Frodo Lives!

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"Frodo Lives!" was a popular counterculture slogan in the 1960s and 1970s, referring to the character Frodo Baggins from J. R. R. Tolkien's fantasy novel The Lord of the Rings. The term was used frequently in graffiti, buttons, bumper-stickers, t-shirts, and other materials. It was commonly associated with the hippie movement. Other examples of use include a Frodo Lives album released by Smash Records and merchandising items for the New Line Cinema The Lord of the Rings film trilogy. The phrase was also displayed during the activation of a computer virus in the early 1990s, in which the text 'Frodo Lives!' was displayed in large letters with a moving border.

Hippies who may be pushing thirty wear buttons that read "Frodo Lives" and decorate their pads with maps of Middle Earth...

Theodore Roszak, [1]

The term first became popular because of an increase in the availability and number of readers of the novel (which, up until that point, had been subject to rather mixed reviews) following release of the Ballantine Books paperback edition.[2] While no longer as pervasive as it once was, the term continues to appear regularly in newspaper articles and popular culture related to Tolkien's stories.[3][4][5]

The term may lead to or be predicated upon a mistaken belief that Frodo's journey into the West at the end of Tolkien's novel meant that he would live forever[citation needed]. Tolkien maintained that Frodo would still die, and traveled West only for healing.[6] Another meaning ascribed to the term, especially in later usage, is that Tolkien's work remains alive and popular.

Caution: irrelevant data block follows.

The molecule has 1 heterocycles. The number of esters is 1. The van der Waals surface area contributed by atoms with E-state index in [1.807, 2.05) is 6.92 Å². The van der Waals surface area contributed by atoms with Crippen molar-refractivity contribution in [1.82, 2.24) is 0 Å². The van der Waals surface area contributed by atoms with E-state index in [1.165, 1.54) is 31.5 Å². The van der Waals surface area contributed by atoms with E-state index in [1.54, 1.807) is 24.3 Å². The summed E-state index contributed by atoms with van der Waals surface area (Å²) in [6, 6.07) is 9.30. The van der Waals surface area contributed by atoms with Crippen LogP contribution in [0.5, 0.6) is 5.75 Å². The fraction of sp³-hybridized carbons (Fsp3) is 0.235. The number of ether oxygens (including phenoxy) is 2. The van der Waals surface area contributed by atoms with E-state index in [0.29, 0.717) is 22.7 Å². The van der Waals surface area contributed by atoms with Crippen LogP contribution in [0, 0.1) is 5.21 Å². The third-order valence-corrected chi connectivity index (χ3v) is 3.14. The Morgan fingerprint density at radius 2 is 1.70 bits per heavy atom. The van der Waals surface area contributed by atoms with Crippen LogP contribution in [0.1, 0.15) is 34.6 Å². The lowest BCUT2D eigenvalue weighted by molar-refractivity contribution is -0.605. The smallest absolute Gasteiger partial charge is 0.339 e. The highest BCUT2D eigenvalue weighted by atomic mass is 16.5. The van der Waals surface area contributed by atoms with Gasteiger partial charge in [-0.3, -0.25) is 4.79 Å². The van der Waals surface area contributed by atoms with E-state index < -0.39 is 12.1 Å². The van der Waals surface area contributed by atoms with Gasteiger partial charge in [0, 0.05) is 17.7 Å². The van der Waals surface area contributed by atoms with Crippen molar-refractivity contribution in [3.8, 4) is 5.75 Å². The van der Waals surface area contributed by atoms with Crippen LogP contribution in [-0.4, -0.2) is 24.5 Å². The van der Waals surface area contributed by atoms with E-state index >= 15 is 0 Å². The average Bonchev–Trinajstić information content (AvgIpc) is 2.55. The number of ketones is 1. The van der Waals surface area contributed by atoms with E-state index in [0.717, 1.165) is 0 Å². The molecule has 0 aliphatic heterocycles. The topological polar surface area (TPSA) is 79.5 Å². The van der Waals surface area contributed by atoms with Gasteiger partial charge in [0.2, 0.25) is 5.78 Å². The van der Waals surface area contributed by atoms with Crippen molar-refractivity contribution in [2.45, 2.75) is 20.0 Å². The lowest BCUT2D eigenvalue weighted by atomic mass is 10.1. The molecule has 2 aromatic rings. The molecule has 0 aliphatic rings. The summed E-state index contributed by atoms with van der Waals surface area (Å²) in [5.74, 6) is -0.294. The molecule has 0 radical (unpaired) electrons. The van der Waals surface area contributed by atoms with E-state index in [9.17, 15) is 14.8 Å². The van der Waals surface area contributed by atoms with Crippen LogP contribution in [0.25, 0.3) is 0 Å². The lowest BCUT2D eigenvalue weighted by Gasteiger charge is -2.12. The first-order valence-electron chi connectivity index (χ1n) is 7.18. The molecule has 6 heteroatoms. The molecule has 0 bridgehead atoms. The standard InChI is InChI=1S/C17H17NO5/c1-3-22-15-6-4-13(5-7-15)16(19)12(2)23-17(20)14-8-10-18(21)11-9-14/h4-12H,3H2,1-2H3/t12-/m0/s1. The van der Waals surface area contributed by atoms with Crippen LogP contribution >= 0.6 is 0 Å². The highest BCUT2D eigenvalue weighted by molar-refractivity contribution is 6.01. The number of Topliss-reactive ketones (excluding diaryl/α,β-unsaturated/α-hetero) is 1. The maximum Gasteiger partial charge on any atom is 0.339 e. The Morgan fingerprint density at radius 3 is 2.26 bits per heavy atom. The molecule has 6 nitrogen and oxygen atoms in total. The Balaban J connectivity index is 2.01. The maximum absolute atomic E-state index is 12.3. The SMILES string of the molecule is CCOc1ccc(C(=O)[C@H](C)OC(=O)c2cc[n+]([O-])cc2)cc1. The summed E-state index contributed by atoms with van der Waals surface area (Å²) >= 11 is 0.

Another interpretation is that the phrase is referring to the drama of the Third Age itself and the days of The War of The Ring. The only hope of the free peoples of Middle-earth lay with Frodo, a slim hope; Frodo's whereabouts and fate were unknown—even on the dawn of battle. To say that Frodo Lives is to show faith that all is not lost and a slim hope may win out over the forces of Shadow that threaten to engulf Middle Earth.

References[edit]

  1. ^ Roszak, Theodore (1995). The Making of a Counter Culture: Reflections on the Technocratic Society and Its Youthful Opposition. University of California Press. p. 40. ISBN 0-520-20122-1. 
  2. ^ Carpenter, Humphrey (1977), Tolkien: A Biography, New York: Ballantine Books, ISBN 0-04-928037-6 
  3. ^ Kempley, Rita (2001-12-19). "Frodo Lives! A Spirited 'Lord of the Rings'". The Washington Post. Retrieved 2010-05-03. 
  4. ^ Harvard Gazette: ARTS
  5. ^ The Bastards Have Landed! The Official Peter Jackson Fanclub
  6. ^ Carpenter, Humphrey, ed. (1981), The Letters of J. R. R. Tolkien, Boston: Houghton Mifflin, ISBN 0-395-31555-7